Throughout most of the film, the growing romantic attachment between Matthew and Elizabeth contrasts with and parallels the proliferation of unfeeling pods. Their relationship is constantly disrupted and eventually destroyed by the aliens, for whom love has neither value nor meaning. Avowals of love occur during moments when there is threat of transformation. On the verge of being overpowered by pods, Elizabeth admits that she loves Matthew but the couple is able to elude their captors and resume flight. Near the end, Elizabeth injures her ankle, despairs, and is unable to continue. Matthew fervently and repeatedly whispers to her, "I love you," but minutes later she becomes a pod and condemns him to the same lobotomized existence. Although there has been considerable warmth in their relationship, their frantic escape occupies about half of the film's footage. At one point they wander through San Francisco's famed sex district, a landscape of neon lights in which a peddler claims an all-naked show is "guaranteed to make you feel like a new man." But there is no time for the lovers to experience any sexual love as opposed to commercialized and mechanical sex or the unfeeling state of pods.
Unlike the earlier film which ended with Miles' frantic warning to highway drivers (Siegel's version) or a call to an FBI combating communism in the fifties (the studio's version), the conclusion of the remake is a much more pessimistic and nihilistic statement. The sole survivor is not a man but a woman, Nancy Bellicec, and she in turn is betrayed by Matthew. Pointing his finger at her and shrieking like a pod, Matthew sounds the alarm. The camera moves in for a close up of his mouth as a gaping black hole that obliterates everything. The final clinch is thus one between camera and protagonist turned pod.
Ultimately, betrayal between men and women and their conversion into pods is a flight from heterosexual relations into technology, a flight motivated by fear and hatred of women and their sexuality. As opposed to films of male bonding in which men retreat from women into a camaraderie betokening a pre-domesticated, rough and ready era, the BODY SNATCHERS escapes into an antiseptic if sterile future.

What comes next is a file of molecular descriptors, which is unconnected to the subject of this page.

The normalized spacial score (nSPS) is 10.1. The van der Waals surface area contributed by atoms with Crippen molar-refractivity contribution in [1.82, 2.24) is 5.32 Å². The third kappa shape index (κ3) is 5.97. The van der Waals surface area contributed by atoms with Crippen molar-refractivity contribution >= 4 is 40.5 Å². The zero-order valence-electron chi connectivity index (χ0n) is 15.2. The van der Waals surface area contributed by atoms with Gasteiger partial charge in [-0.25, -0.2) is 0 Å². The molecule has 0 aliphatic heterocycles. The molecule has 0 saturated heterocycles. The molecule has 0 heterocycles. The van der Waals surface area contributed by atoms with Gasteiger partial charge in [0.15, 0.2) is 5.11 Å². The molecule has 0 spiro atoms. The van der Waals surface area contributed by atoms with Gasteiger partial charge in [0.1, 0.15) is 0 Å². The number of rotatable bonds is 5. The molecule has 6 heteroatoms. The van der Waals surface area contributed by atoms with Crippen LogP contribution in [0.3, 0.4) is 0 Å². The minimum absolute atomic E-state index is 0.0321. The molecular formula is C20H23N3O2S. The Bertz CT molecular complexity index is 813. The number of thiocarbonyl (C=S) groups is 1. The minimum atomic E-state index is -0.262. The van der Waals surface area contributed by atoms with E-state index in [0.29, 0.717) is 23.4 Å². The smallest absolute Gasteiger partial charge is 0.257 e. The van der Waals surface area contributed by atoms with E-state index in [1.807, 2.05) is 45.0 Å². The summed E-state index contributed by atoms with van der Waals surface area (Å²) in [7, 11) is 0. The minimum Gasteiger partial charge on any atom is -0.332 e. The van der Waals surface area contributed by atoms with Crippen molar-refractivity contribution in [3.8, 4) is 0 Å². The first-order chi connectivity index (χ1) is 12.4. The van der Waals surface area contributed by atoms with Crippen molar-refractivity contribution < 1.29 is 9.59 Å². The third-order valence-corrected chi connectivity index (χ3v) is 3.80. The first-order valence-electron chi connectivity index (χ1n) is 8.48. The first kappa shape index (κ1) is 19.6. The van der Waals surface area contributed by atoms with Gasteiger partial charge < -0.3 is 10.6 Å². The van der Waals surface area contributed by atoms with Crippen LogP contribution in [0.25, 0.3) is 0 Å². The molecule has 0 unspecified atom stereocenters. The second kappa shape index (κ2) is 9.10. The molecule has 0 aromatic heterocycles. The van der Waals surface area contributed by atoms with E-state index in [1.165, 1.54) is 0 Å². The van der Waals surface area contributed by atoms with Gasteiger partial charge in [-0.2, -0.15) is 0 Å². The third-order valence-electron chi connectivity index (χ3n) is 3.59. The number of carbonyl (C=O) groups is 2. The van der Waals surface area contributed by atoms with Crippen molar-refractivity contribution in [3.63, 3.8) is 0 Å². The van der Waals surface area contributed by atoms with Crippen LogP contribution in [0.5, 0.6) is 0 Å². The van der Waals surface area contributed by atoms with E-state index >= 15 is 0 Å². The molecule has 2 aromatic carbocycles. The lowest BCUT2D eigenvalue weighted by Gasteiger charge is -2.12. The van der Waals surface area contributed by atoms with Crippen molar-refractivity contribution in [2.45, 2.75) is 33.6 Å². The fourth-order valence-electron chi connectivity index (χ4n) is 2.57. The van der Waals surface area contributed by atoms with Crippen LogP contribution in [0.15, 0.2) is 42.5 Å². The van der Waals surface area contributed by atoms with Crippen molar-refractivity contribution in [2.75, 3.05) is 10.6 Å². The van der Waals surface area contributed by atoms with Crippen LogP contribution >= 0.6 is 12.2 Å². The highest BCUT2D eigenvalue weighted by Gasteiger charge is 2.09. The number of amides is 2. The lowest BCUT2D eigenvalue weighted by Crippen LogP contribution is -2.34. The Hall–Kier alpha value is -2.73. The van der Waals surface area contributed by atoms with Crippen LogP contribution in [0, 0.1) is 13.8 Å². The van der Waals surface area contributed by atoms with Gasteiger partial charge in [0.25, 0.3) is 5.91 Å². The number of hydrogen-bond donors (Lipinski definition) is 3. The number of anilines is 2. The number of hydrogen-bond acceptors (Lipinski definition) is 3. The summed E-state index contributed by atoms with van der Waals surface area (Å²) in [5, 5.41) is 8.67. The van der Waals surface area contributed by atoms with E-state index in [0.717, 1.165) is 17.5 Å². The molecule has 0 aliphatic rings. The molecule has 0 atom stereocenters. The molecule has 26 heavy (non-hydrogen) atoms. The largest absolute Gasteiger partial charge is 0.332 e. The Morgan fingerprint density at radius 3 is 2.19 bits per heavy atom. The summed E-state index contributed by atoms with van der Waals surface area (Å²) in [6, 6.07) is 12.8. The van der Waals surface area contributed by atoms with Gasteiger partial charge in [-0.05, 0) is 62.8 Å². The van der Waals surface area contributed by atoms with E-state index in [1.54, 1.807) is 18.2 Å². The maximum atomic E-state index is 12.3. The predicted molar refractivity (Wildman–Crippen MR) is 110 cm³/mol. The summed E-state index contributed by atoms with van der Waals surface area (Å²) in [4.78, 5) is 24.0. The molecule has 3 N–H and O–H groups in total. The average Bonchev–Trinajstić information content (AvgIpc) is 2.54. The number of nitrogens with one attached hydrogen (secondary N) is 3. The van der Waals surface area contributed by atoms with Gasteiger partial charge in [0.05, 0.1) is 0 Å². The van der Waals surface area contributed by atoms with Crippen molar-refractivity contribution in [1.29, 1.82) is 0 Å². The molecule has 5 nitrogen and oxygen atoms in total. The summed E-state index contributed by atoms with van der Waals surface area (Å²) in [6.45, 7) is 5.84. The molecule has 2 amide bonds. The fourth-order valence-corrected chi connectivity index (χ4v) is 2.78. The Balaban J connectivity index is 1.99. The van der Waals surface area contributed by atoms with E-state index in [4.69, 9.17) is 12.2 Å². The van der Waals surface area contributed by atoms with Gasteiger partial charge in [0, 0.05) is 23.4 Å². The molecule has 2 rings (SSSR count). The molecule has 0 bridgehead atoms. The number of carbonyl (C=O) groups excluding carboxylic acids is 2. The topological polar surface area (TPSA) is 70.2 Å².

At the same time, the film denigrates technology as a leveler of traditional differences between men and women. Sprouting pod philosophy, Kibner explains that pods, as an advanced form of life, will inhabit a new world without love or hate, an untroubled state free of anxiety. In other words, men and women as automatons will have achieved parity in a world without emotion, human sexuality, or procreation — all heretofore associated with woman. As a result, neither sex is necessary or, put another way, sex as a category becomes meaningless. Almost. Kibner is obviously male, as are his most forceful followers, and one wonders about the pecking order in the pod power structure. The world of pods as a reflection of the world of film is still an environment controlled by men.
In viewing technology as a possible escape mechanism from women at the same time that it is condemned for eradicating sex differences, the BODY SNATCHERS remake appears confused. It is also unreservedly male in point of view. But the complex issue of women in relation to technology lends itself to a feminist interpretation as well. With the acuity of an avowed antifeminist, Norman Mailer observed in The Prisoner of Sex that
Shulamith Firestone advocates the elimination of woman's procreative function altogether.(4) She argues that so long as women are conceptualized in terms of childbearing and childrearing, their liberation is impossible. As opposed to the bleak vision of the BODY SNATCHERS, Firestone sees a world of artificial reproduction as heralding promise. For women, then, technology need not usher in a fearful 1984 but holds the key to the future.
1. Charles Freund, "Pods over San Francisco," Film Comment, January-February 1979, p. 23.
2. INVASION OF THE BODY SNATCHERS, 1956 and 1978, clipping files, Academy of Motion Picture Arts and Sciences, Los Angeles.
3. P. 94. (New York: New American Library, 1971).
4. Shulamith Firestone, The Dialectic of Sex (New York: Bantam Books, 1971). See especially Chap. 10, "Feminism and Ecology," and the conclusion. For an early but still relevant discussion on technology as a means of liberating women, see Charlotte Perkins Gilman's Women and Economics (New York: Harper and Row, 1966, originally published in 1898). See Dorothy Dinnerstein's The Mermaid and the Minotaur (New York: Harper Colophon, 1977) for a psychoanalytic explanation of men's use of technology to conquer nature.